2. Center of Gravity: “I hear this saying…”

This is when your listeners “say back” to you what they hear as “the source of energy, the focal point, the seedbed, the generative center of the piece” (Elbow and Belanoff, Sharing and Responding). Surprise, surprise, often this is not your intended main idea, but a segment, image, or anecdote where your writing feels more impassioned, more personally charged—i.e. what’s really on your mind and in your heart concerning the subject—whether or not you were aware of it while writing.

The utility of emphasizing center of gravity over thesis is powerful: It is easy (especially when under pressure to write something for a good grade) to jump to a hasty, underdeveloped thesis with no center of gravity, whereas a substantial center of gravity—precisely because it is heavy with meaning for the author—has zero tolerance for a weak thesis.

The easiest clue for where your listeners (and you) should look for the center of gravity is the language they quoted in step one: those passages drew them in because those passages have the force of gravity.

3. Active Listening: “I’d like to hear more about…” and “Have you considered… ?”

(Author, please insist that all suggestions in this step begin with either the words “I’d like to hear more about…” or “Have you considered… ?” Those phrases keep the authority of the writing firmly with you without diluting it.)

This is your listeners’ opportunity to share two powerful things with you:

  1. “I’d like to hear more about…”: Having articulated what rumblings and nascent ideas and images they hear emerging in step two, your listeners now suggest, based on their genuine interest (genuine not feigned interest is critical!), what you could develop further—what they felt they wanted or needed that is already rumbling in the piece and might be given full voice.
  2. “Have you considered…”: Alternative choices—suggestions of changes—that could strengthen what the piece is trying to say.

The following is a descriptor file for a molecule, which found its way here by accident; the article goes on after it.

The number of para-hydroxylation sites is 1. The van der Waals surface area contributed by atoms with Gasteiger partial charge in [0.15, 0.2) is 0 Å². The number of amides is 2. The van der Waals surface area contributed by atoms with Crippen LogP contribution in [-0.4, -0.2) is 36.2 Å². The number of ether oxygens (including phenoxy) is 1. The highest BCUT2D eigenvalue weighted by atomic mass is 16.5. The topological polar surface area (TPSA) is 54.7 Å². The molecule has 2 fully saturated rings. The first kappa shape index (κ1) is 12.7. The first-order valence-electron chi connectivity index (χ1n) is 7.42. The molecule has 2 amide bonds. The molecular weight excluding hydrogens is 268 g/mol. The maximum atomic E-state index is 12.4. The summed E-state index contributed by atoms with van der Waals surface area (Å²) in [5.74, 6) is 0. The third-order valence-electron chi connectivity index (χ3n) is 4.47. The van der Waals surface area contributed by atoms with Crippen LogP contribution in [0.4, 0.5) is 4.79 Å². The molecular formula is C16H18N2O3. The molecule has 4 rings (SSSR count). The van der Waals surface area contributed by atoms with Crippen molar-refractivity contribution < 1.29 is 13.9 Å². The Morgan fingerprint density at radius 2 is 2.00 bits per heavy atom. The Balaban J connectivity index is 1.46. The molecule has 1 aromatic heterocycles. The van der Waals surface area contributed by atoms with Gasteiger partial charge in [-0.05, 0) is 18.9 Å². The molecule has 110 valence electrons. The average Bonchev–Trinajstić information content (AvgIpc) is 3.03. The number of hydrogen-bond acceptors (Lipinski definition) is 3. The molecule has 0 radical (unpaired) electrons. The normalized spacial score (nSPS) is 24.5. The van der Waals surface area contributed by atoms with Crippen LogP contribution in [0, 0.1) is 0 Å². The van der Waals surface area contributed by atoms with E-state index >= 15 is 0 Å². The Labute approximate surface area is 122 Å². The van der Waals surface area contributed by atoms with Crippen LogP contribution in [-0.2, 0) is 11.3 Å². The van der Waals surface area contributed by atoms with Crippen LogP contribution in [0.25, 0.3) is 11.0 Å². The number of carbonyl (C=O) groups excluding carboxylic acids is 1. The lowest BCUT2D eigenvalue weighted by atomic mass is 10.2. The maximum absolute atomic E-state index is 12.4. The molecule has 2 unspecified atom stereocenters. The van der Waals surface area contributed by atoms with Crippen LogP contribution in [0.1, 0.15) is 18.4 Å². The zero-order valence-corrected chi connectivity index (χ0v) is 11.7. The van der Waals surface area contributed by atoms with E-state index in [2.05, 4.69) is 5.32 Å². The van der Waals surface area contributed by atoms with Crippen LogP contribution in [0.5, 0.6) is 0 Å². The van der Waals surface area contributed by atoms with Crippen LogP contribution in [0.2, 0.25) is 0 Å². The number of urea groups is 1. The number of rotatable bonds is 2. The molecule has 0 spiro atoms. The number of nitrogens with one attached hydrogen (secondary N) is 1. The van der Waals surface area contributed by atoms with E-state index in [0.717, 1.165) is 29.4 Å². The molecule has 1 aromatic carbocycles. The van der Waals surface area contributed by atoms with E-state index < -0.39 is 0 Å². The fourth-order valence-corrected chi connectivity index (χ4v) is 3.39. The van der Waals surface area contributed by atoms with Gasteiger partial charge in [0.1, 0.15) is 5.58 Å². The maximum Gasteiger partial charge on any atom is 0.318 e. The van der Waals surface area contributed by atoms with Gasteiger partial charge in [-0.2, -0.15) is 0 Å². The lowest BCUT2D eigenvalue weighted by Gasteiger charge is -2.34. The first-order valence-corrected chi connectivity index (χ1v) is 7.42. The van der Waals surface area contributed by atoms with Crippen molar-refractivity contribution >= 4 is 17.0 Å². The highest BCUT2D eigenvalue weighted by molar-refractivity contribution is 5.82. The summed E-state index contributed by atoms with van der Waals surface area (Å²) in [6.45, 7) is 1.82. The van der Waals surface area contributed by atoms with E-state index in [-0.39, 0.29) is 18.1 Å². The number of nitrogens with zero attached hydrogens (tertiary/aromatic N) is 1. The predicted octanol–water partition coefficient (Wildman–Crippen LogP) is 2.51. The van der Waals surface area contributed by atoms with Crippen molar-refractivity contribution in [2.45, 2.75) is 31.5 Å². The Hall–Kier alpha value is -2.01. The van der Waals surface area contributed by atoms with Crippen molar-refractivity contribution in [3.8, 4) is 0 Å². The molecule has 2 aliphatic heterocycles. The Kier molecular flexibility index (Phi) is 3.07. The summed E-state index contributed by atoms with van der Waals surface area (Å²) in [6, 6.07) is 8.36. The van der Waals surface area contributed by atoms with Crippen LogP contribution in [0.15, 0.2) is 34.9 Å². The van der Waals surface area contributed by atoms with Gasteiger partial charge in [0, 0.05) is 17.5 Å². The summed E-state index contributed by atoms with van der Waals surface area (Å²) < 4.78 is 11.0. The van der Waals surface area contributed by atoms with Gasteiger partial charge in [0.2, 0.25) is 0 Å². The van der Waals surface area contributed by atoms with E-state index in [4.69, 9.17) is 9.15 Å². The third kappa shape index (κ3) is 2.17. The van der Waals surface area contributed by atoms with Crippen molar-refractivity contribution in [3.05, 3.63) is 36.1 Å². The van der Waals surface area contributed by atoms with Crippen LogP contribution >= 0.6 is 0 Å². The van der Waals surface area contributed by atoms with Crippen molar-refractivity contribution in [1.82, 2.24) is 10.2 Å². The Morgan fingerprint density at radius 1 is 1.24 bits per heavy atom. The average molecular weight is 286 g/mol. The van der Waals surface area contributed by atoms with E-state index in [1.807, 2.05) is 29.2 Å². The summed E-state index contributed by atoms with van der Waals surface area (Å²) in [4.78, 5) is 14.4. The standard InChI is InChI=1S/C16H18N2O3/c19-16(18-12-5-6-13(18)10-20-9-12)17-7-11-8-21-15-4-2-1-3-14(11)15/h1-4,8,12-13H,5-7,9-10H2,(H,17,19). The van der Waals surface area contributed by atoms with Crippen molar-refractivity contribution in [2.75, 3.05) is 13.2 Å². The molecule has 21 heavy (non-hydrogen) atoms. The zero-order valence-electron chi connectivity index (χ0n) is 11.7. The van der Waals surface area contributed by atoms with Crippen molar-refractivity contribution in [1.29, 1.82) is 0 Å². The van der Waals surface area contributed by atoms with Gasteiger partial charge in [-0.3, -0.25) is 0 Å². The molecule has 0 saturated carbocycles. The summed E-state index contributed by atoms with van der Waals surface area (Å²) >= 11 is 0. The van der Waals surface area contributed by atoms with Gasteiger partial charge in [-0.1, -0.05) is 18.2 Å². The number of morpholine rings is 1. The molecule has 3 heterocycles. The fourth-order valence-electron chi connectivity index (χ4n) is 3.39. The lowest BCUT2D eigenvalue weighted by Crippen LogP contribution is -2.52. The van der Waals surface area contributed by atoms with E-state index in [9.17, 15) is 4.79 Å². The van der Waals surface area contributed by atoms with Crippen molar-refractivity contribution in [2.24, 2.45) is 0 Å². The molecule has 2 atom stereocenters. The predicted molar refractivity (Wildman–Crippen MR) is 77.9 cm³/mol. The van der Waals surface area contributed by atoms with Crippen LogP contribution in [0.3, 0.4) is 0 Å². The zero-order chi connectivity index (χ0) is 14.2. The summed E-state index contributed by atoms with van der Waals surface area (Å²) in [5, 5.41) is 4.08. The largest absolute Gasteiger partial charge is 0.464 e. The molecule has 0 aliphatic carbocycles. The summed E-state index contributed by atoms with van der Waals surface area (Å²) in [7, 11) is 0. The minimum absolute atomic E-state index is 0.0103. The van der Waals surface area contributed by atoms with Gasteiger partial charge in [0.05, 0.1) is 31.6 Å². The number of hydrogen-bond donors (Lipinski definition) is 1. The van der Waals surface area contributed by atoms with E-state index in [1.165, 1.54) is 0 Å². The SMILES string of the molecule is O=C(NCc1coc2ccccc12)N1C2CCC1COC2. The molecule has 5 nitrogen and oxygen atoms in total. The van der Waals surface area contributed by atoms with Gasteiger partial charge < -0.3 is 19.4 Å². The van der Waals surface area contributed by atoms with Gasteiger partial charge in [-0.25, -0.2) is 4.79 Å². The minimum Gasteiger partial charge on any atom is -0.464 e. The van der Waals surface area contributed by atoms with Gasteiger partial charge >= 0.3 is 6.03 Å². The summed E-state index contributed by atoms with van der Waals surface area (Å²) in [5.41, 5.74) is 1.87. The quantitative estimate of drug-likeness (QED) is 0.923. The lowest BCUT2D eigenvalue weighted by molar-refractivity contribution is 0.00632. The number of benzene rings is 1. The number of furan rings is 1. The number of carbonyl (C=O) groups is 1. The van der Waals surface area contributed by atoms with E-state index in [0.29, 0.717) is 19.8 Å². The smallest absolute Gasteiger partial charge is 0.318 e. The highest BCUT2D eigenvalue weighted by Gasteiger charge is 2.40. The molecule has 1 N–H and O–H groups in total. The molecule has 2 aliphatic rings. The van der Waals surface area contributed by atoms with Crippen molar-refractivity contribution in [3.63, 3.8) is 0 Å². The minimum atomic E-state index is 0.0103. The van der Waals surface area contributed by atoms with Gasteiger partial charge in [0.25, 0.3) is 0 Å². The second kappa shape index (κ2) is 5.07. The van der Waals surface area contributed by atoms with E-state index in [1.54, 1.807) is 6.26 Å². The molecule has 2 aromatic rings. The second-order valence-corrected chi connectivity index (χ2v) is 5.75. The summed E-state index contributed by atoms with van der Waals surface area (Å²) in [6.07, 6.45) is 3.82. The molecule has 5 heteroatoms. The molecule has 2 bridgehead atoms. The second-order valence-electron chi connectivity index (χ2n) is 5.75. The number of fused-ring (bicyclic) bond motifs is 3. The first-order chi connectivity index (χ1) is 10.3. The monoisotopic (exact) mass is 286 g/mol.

If your listeners become too insistent, gently remind them that this piece is your creation, your baby, and you’re responsible for its growth and wellbeing.

4. Author’s Questions

Finally it’s your turn! Ask your group any questions you want about your piece and how to revise it. If you think of a yes-or-no question, first turn it around so the answer will be fuller than a simple “yes” or “no”: for example, instead of “Was my paper clear?” (“No.” Awkward silence.), ask “What parts were clearest?” and possibly add “Where could I be clearer?”

Here is a list of suggested author’s questions from Jamie Hutchinson:

  • What do you hear lurking in this piece (what’s just beneath the surface)?
  • What does it make you feel? Where [in your body] and why?
  • What do you want to hear more about?
  • What kinds of connections do you hear in it? What connections do I still need to make?
  • What don’t you understand? What seems unclear?
  • What holds this piece together?
  • Who does my audience appear to be? Friends? Teachers? Strangers?
  • What’s your favorite part? Least favorite part? Why?
  • What seems unnecessary to the piece?
  • Where do you lose interest as you listen to it?
  • What would you remember about it tomorrow?
  • Where could I use more detail, more examples?
  • What theme(s) do you hear in the piece?
  • Which sections need more development?
  • What tone of voice do you hear in it?

Further Questions to Consider

Again, from Jamie, questions for you, the writer to ponder:

  • What kind of response do you want from your reader?
  • What feels “risky” to you about writing this piece?
  • What do you most care about in what you’ve written?
  • What would you like someone to get out of reading this piece?
  • Where does your voice feel strongest to you in this piece?
  • How will you know when this piece is finished?
  • What was the color of the sky when you…?

As with all deep processes, this one deepens with practice. Enjoy!

 

Go Fish in
Streams of Consciousness: